The Ecosport is a tall vehicle with a comparatively small footprint, and in order to prevent it from rolling around too much in corners, it has quite stiff suspension. That means you feel quite a lot of shudder when you’re just tootling up the high street, and when you go faster, bumps have an even more dramatic effect. What’s more, the stiff suspension doesn’t really help all that much with the handling anyway, because the Ecosport still feels decidedly top-heavy when you’re changing direction. That’s also the case on ST-Line models, which have an even sportier suspension setup.
We’ve driven three different versions of the Ecosport and all have displayed different levels of steering weight and feel. The overriding character common to all of them was a reasonable amount of feedback, albeit with an overly enthusiastic self-centring action. This means the steering can feel a bit too heavy when trying to hold the car steady in bends. You’ll also notice quite a bit of vibration through the steering wheel as the Ecosport’s suspension chunters over rougher surfaces, and quite a bit of tyre roar is evident at motorway speeds, but at least the weighty steering and firm suspension help the Ecosport feel secure and stable when you’re cruising.
Features of the Ford EcoSport
The Ecosport comes in three trim levels: Zetec, Titanium and ST Line. In our opinion, you should buy your Ecosport as cheaply as possible, as Zetec trim comes with most of the things you’ll need. These include alloy wheels, air-conditioning remote central locking, electrically-operated door mirrors and all-round electric windows. Also included is Ford’s SYNC system, which comes with DAB radio, an 8.0-inch touch-screen, Apple CarPlay, Android Auto and USB connectivity. A leather-trimmed gearknob and handbrake, and Ford’s brilliant Quickclear heated windscreen with heated washer jets, are also standard.
Upgrade to Titanium trim and you’ll get a rear-view camera and rear parking sensors, silver-finish roof rails, cruise control, automatic lights, rain-sensing wipers and sat-nav. Partial leather seats are also standard-fit.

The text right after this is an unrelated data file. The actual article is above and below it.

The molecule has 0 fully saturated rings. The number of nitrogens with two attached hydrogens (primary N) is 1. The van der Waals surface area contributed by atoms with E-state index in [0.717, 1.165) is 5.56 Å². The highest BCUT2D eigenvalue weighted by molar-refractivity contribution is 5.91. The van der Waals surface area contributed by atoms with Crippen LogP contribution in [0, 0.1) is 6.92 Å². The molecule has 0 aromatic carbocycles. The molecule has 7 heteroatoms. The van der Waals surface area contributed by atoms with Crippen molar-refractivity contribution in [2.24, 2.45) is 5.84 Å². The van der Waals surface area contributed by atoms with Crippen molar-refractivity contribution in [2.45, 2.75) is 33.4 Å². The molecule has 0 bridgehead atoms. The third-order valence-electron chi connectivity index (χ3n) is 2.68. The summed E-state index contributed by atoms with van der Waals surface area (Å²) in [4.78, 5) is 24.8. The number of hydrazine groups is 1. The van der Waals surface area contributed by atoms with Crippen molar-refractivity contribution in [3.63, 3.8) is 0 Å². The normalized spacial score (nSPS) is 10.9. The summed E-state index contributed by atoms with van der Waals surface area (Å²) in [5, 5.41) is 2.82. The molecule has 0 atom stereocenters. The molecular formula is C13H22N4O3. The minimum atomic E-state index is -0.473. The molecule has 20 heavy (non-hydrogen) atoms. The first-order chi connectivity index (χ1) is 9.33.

On top of its sports suspension, ST-Line adds plenty of visual upgrades including bespoke bumpers, side skirts and a rear roof spoiler, black-finish roof rails and contrasting coloured roof and door mirror housings.
Power for a Ford EcoSport
The 125 horsepower, 1.0-litre three-cylinder petrol engine is likely to be the best seller, and it’s easy to see why. It’s an incredibly flexible engine, pulling strongly from low revs, and it’s also willing to rev to dizzying heights. However, it’s not the most cultured engine you’ll ever experience. Although it’s quiet at idle, it does generate some distinct vibration, which you’ll notice pulsing through the steering wheel, pedals and through the floor as the revs climb.
This engine is also available with a six-speed automatic gearbox, but it’s not the finest example of the genre. It’s fairly slow to react to a dab of the accelerator, and it slurs slightly as it shifts between gears. What’s more, it also produces quite a pronounced shudder as it shifts down, so we’d stick with the sweet-shifting six-speed manual gearbox.
We’ve also tried the stronger 140 horsepower version of the same engine, and unsurprisingly, it’s very similar in character. Thing is, you’ll have to be concentrating pretty hard to detect any advantage in performance, so we’d save the extra money it costs to buy and stick with the less powerful version.
The Ecosport is also available with Ford’s latest 1.5-litre diesel engine. Although it’s not as cultured as it is when fitted to the Fiesta, emitting more of a hollow warble at lower revs, it’s still pretty refined and delivers strong power delivery at low and mid-range engine speeds. Consequently, it requires very few revs to get the Ecosport up to motorway cruising speed, and once it’s relaxed in top gear, you’ll struggle to tell it apart from a petrol engine.